Expenses Involved With Mutual Funds

When you’re in the market for a mutual fund, finding a fund with the lowest overhead is always a good idea. Selecting a no-load fund is a smart move because you will avoid fees incurred when stocks are bought and sold within the fund. There are, however, other fees and costs related to owning a mutual fund that you cannot sidestep, and understanding the true costs of owning a mutual fund is important so that you can calculate exactly how much your real return on investment will be.

Transaction Costs

When buying a mutual fund, you may encounter three types of transaction costs. You may pay brokerage commissions, a spread cost, and market impact costs. The amount of each cost is difficult to predict, so asking a financial professional about which of these costs your fund may have associated with it is a shrewd move before you buy.

Expense Ratio

A mutual fund’s expense ratio is a more well-known cost, because this fee is used to pay for the fund’s management and other costs incurred for marketing and distribution. It’s a continuous cost, and you can figure out what the amount will be for the fund you choose by reading the prospectus.

Cash Drag

The cash drag of a mutual fund is the amount of money that a fund manager must hold aside to keep the fund liquid to purchase stocks. It’s also used to pay off fund investors who choose to cash out. This puts a major dent in a fund’s performance if the stocks in the fund become more valuable and the amount is greater than the cash the fund manager has held back. Cash drag affects people who buy mutual funds for the long term, because the amount of cash held back could be used for more stocks in the fund, but instead, it is being kept aside for investors who may choose to cash out more quickly.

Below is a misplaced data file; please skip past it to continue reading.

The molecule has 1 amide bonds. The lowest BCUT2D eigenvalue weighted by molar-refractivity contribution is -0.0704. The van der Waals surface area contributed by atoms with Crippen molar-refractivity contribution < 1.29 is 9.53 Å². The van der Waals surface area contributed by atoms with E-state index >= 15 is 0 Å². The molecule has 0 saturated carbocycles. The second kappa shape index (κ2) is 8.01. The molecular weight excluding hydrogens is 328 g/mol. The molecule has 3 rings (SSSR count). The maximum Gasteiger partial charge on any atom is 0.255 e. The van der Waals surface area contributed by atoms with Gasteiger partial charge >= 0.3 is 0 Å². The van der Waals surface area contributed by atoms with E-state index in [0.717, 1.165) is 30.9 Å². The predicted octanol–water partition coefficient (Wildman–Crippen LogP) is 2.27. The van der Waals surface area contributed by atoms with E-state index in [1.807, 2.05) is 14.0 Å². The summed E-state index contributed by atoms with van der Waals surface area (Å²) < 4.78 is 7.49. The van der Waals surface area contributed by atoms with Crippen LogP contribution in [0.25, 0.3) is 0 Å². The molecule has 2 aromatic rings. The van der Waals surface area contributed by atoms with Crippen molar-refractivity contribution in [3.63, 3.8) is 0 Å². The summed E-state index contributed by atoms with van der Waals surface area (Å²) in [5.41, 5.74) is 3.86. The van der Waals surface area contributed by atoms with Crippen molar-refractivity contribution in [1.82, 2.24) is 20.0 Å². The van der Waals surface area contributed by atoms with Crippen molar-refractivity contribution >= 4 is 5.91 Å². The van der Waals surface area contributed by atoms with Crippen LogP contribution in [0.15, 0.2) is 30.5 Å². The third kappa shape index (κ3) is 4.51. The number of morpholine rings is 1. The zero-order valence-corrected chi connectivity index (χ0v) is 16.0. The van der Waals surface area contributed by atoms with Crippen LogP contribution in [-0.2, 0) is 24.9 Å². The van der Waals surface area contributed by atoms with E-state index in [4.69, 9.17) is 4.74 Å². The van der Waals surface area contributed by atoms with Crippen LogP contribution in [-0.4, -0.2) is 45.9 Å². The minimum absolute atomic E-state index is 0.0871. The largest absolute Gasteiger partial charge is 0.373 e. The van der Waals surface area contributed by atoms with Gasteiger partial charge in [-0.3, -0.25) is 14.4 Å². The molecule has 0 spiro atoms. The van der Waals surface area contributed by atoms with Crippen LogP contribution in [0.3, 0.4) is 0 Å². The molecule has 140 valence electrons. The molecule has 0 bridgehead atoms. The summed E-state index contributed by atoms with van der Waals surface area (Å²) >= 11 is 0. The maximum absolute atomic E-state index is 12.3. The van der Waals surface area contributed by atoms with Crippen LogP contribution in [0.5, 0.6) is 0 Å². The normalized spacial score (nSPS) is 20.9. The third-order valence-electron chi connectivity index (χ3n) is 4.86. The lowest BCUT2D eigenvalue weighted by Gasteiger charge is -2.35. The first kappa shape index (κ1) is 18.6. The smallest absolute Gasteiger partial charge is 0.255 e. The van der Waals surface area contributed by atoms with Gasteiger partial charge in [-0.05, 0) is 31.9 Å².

As with all financial instruments, taxes are a necessary evil and a cost that must be factored in when selecting a mutual fund. If you buy a mutual fund that contains stocks that have already increased in value, then you run the risk of being subjected to capital gains taxes for these stocks. Therefore, you should speak with a tax professional prior to purchasing a mutual fund to determine whether you will need to pay these taxes, and what the cost will be in relation to your potential returns.

How to Find Top Performing Mutual Funds

When you’re in the market for a mutual fund, you want to purchase a fund that will give you the most bang for your buck. To find top performing mutual funds, you need to do your homework. It’s not as simple as walking into a broker’s office and buying the first mutual fund that the sales agent recommends. To find the top funds, you need to look at many different factors to determine whether the purchase you’re about to make is indeed a good one.

After all, you wouldn’t plunk down tuition for a university based on an advisor’s recommendation without researching the place yourself or buy a new car without taking it for a test drive, right? Get a few key points clear if you want to discover whether the mutual fund you’re about to buy really is a top performer.

Find Out about the Fund Manager